They went places other delegations have never gone and got closer to the war than most members of the U.S. Embassy are ever able or willing to do.

Rep. Edward Feighan (D-Ohio), a member of the delegation, summed up the feeling of several: "It's hard to leave here with a feeling of any security about any decision."

The group started its rounds with what even one of its own members described as a kind of "bleeding heart" predictability.

On Wednesday, Travers visited political prisoners at the Mariona penitentiary, improvising a version of "Blowing in the Wind" and "If I Had a Hammer" and talking about her trio's new song about El Salvador inspired by an article in a Roman Catholic Church magazine.

On Thursday the 18-person delegation split into three groups to look for the war in the countryside. One went out the ravaged coastal highway by the blown-up Golden Bridge to the garrison city of Usulutan. Another drove with troops into the battle-scarred heart of Morazan province.

Travers, her 23-year-old daughter, Rep. Feighan and some others, meanwhile, drove unescorted to the oft-besieged town of Suchitoto beneath the rebel bastions on the slopes of Guazapa Volcano.

A couple of hours earlier a squad of guerrillas had blasted a civilian bus with a rocket-propelled grenade because, it appeared, a few soldiers had hitched a ride on its roof. Gore was still spread on the highway as nervous troops watched the bus being pulled from a ditch.

In the town, one of the victims was laid out in a coffin in her home. Her face, half-destroyed by the blast, was covered with a handkerchief. She was 17 and had been going into the capital to register for school.

"Life here is so thankless," a young friend said again and again as children and teary-eyed old women looked to Travers for some undefined kind of help she had no idea how to give.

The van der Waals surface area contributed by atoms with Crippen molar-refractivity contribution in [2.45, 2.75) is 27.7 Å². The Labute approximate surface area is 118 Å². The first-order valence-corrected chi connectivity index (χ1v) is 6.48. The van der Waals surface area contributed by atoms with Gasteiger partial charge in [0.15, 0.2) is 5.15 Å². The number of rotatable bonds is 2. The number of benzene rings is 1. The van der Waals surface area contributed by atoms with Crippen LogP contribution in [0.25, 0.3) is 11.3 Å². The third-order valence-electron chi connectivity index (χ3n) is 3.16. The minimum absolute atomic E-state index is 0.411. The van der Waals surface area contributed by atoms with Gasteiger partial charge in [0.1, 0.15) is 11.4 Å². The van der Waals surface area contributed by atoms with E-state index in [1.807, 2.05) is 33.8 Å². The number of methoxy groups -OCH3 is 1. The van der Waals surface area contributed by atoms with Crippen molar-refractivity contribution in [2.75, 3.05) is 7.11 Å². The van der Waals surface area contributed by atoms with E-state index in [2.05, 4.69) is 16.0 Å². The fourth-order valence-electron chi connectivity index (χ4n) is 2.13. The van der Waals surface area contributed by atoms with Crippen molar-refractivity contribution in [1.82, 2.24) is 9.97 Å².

American-made A37B jets could be seen bombing the volcano in the distance as Travers walked to the Suchitoto hospital to see some of the survivors of the bus incident. A shot sounded near the edge of town.

"It's pretty far away," said a reporter.

Travers smiled, looking around a little warily at the bullet-pocked walls of the near-deserted city. "It's close enough for folk music," she said.

Feighan said he was up most of the night trying to resolve the conflict between what he had thought before coming here and what he had just seen.

The bus attack, he said, certainly did not show that the guerrillas murder as many people as the government appears to have done. But the burned-out bus at Kilometer 40 on the road to Suchitoto, Feighan said, "dramatized the fact that the victims in this whole situation are the peasants and they can't turn to their government and they can't turn to their self-proclaimed liberators. They are about as trapped as a people can be."

Before he came, Feighan said, he was committed to cutting off military aid to El Salvador. Now he would continue it but with the strict condition that the government here initiate and pursue negotiations with the guerrillas.

"I really think that we've been major contributors to the problem here," said Feighan, "leaving us with a major responsibility to effect a solution."

As the group left here yesterday morning, the only real consensus among them seemed to be an almost desperate desire to end the suffering and a more generalized sense that whatever is being done now by Washington is not doing the job.